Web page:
Nick Miller

The history makers

In Spain’s win over Croatia, Yamal became the youngest player to make the field at a European Championship, aged 16 years and 338 days. It was another big moment for the Barcelona winger, who last year became Spain’s youngest player and goalscorer on the same September afternoon.

In the late kick-off on Saturday, Albania’s Nedim Bajrami wasn’t to be outdone.

Bajrami’s goal came just 23 seconds into his side’s Group B game against defending champions Italy. Albania are making only their second European Championship appearance — they also qualified in 2016 — and this was just their second goal.



The Briefing: Italy 2 Albania 1 – How fastest goal in Euros history was scored, Barella leads fightback

But they now have their piece of Euros history thanks to Bajrami’s quick thinking and his thumping shot that flew high into the net to beat Donnarumma at the near post.

It sent the travelling Albanian support wild and nobody saw that coming from a side ranked 66th in the world — the second-lowest in the competition.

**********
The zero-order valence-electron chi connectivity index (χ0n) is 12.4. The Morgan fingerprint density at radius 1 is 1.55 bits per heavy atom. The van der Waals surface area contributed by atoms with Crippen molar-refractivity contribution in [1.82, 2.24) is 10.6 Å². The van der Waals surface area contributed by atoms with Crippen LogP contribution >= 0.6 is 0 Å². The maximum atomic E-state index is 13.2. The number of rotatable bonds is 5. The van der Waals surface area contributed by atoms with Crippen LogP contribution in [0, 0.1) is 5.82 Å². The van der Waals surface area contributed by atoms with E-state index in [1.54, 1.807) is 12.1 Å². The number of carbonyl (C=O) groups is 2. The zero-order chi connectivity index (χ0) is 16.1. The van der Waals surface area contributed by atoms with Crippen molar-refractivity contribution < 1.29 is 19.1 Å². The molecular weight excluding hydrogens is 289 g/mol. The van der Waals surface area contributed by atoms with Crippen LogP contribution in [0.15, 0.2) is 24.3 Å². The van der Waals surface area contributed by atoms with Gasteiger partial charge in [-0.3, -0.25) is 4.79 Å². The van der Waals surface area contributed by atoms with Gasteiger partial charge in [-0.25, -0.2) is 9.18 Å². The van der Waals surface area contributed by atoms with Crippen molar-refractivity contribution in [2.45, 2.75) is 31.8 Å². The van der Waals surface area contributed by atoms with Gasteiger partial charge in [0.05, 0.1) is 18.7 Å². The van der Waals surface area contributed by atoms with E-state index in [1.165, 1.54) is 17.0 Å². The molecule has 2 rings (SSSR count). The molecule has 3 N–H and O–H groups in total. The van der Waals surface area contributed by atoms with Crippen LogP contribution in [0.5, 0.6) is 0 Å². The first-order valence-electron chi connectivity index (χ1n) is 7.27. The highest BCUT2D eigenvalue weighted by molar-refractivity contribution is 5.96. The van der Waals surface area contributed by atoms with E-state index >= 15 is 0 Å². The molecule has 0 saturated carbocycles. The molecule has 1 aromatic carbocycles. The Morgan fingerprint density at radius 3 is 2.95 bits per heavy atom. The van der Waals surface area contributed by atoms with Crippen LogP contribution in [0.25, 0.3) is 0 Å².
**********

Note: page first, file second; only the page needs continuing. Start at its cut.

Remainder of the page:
Nancy Froston

Stat of the day

Spain play a slightly different style under coach Luis de la Fuente, and against Croatia they had less of the ball for the first time in a run of 136 competitive games going back 16 years to the Euro 2008 final.

It all feeds into an idea that this is a different Spain team, with less sideways passing in midfield, and one that could be more effective and decisive in attack than in recent tournaments. But time will tell…

Dermot Corrigan

What’s next?

There are three games to come on Sunday.

(Top photo: Alex Pantling – UEFA/UEFA via Getty Images)